Autism Awareness Month

During the month of April, we celebrate Autism Awareness Month, but what exactly are we celebrating?

The purpose for Autism Awareness Month is to educate people on what exactly autism is and how to support people with autism for who they are.

Gillian Moss, an English teacher at Lake Shore High School, has worked at the MISD with autistic children and enjoys sharing her experience. Moss commented, “Working at the MISD was the best position I have ever held in the education field. I say that because of all it taught me, both personally and professionally. While I do not believe it was my long term goal and destiny as a teacher, the experience I gained will stay with me for a lifetime. Those children changed my life forever, and taught me about what is truly important in life (the small things!).”

Diagnosis of autism is incredibly important and crucial to bringing more awareness to it. Moss explained, “I believe increase in diagnoses have led to more of an awareness worldwide. This has also lead to more research into the causes of autism, and helps us better support the autism community as a whole.

People see autistic people as the same and that their diagnosis is identical. Moss said, “No two individuals on the spectrum are alike. Some are more low functioning, with severe speech and language deficits, while some are more high functioning, and appear to be just like every other student. They have different strengths and weaknesses, just as neurotypical individuals do! Just because a teacher has one student with autism, does not mean another student with an autism diagnosis will need the same support. Teachers must be flexible and understand that autism is a spectrum. Oftentimes, we need to use a variety of approaches to figure out how to best support our students with ASD.”

Stereotypes are a huge thing when it comes to autism. Moss also mentioned, “We can fight stereotypes regarding anyone with a disability by getting to know their story; when we know a person’s story, we have empathy. Empathy is a super powerful tool that can help us connect with those different from us.”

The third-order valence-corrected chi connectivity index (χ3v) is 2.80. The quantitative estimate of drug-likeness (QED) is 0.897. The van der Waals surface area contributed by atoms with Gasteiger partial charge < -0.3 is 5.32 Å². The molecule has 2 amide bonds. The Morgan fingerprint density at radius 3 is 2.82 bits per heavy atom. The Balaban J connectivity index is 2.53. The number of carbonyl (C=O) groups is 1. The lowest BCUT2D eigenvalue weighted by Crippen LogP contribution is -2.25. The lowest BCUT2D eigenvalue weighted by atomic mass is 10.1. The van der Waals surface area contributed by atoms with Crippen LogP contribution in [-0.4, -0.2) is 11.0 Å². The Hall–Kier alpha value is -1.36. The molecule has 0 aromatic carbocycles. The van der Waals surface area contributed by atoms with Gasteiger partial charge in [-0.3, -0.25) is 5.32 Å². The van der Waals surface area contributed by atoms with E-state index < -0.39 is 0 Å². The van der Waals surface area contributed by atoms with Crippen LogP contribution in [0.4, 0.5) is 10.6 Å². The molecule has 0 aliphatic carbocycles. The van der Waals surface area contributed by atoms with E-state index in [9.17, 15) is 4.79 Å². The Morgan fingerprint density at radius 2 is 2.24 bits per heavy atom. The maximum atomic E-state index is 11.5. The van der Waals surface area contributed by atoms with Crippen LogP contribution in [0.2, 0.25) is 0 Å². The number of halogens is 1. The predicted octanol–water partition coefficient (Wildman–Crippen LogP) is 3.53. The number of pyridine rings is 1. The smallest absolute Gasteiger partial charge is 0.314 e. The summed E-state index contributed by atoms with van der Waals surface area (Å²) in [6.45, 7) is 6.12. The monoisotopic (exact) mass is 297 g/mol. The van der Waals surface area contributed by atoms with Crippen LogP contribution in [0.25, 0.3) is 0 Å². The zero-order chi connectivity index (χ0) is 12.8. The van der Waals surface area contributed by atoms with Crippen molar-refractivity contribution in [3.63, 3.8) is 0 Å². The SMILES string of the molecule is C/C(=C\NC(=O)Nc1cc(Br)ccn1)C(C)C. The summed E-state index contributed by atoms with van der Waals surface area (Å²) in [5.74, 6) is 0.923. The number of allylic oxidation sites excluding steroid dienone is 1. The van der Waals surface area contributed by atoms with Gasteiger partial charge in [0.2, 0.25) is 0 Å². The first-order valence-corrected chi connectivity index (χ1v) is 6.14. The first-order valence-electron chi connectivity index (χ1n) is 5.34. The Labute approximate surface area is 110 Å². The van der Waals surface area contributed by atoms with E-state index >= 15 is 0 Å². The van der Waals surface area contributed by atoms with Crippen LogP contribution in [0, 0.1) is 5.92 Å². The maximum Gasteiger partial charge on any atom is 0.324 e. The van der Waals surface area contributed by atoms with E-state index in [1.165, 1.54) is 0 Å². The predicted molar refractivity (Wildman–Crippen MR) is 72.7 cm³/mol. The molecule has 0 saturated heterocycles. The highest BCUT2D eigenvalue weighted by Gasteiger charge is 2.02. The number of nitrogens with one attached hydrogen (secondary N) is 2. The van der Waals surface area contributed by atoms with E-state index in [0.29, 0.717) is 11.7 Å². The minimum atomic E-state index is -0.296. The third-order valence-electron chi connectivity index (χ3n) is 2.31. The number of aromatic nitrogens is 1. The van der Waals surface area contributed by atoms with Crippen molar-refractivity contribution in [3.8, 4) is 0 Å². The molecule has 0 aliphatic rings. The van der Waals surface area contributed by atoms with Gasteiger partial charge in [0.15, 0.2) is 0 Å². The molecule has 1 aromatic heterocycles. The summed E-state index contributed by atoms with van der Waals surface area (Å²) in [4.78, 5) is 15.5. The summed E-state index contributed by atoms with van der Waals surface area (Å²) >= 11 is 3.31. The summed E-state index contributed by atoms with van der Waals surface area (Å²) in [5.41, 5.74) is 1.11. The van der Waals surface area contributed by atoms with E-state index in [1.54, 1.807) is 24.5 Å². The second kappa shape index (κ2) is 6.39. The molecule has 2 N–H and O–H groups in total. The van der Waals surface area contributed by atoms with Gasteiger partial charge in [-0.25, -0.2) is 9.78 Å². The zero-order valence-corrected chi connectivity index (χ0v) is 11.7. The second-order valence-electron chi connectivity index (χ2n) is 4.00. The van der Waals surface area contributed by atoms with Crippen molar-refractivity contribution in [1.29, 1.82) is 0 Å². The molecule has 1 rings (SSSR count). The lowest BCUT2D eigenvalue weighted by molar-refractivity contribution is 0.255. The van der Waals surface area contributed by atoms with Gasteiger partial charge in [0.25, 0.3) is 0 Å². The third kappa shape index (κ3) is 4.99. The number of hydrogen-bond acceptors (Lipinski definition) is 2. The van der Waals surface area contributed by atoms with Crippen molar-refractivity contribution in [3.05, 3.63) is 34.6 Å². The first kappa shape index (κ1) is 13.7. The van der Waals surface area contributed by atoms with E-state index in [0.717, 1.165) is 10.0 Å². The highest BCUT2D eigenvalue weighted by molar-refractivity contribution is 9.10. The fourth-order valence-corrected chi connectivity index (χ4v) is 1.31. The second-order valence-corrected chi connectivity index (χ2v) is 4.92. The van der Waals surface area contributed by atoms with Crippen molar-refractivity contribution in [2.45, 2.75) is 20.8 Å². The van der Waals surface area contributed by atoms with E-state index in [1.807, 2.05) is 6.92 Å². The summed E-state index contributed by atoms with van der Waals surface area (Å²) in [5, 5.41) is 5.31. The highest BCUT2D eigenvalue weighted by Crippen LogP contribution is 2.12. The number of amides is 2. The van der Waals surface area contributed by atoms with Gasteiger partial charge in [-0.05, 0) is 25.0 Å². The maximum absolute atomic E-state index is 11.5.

When people celebrate Autism Awareness month, society uses the term “Light it up blue!” But why exactly is blue the color we use for autism? The reason behind that is because the color blue is loved by a lot of people and is a common choice in advertising. Autism Awareness Month is also celebrated with the color blue because of Autism Speaks, which is an organization that sponsors autism research and conducts awareness for families and the public, started the light it up blue movement, which they then used the color blue.

Puzzle pieces are also often related to autism awareness. Moss explains, “A puzzle piece represents autism awareness because autism is a spectrum; every person with autism is individual and unique, just like the puzzle pieces.”

All in all, students and teachers should start learning more about autism and realizing that those that have autism shouldn’t be thought of or treated differently. Instead of judging, people should treat those with autism with respect in order to help fight the stereotype. Empathy is a huge part in fighting the stereotype because understanding what people are going through is really important.

You can learn more about autism awareness by visiting


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Dylan Walsh is a senior at Lake Shore High School. He has been writing for The Shoreline his freshman and senior year. He spends his time watching Netflix and creating stories. He wants to go to college for screenwriting. He wants to attend Macomb Community College for his basics and then switch over to a university.